This article discusses the potential influence of teaching practices on the development of a singer's vocal identity. Vocal identity is shaped by how a singer sings, why a singer sings and the individual morphology of the voice. Recent research into neuroplasticity has increased our understanding of how learning changes our brains. The connectedness of a singer's mind, body and voice means that pedagogical methods that affect neuronal connections may also impact on the emotions, feelings, perceptions, and memories of the singer. A singer's exploration of their own vocal identity may also be affected by mimicking or imitating other artists or teachers. This discussion will conclude with the pedagogical implications of vocal learning and neuroplasticity.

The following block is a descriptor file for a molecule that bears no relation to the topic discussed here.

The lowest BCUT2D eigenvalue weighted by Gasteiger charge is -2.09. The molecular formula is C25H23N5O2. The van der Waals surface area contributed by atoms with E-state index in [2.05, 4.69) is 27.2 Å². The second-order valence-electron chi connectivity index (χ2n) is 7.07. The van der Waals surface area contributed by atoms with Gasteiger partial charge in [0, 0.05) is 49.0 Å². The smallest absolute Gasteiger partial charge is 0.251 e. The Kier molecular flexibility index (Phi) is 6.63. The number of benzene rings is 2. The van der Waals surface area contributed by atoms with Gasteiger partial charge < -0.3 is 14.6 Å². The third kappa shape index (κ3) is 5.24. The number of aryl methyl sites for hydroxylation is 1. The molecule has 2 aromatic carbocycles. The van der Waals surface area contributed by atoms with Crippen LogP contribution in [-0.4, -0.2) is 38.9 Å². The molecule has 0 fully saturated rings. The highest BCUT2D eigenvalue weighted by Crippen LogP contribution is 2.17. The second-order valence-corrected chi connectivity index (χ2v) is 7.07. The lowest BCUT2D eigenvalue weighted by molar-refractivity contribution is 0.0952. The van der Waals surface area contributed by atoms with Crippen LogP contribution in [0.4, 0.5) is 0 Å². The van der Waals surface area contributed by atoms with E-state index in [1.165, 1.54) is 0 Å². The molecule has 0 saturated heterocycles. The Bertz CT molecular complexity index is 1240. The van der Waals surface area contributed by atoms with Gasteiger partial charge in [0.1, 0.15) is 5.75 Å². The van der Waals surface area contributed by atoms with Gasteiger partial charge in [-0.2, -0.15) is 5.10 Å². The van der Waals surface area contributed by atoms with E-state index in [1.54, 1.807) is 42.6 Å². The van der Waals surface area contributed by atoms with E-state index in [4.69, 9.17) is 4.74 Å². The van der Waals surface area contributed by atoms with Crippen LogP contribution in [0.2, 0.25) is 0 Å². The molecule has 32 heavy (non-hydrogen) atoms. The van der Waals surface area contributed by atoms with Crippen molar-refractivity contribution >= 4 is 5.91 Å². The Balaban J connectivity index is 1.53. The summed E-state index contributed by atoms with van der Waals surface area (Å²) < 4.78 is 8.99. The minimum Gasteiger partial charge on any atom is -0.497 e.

|Number of pages||5|
|Publication status||Published - 2014|
- vocal identity
- vocal pedagogy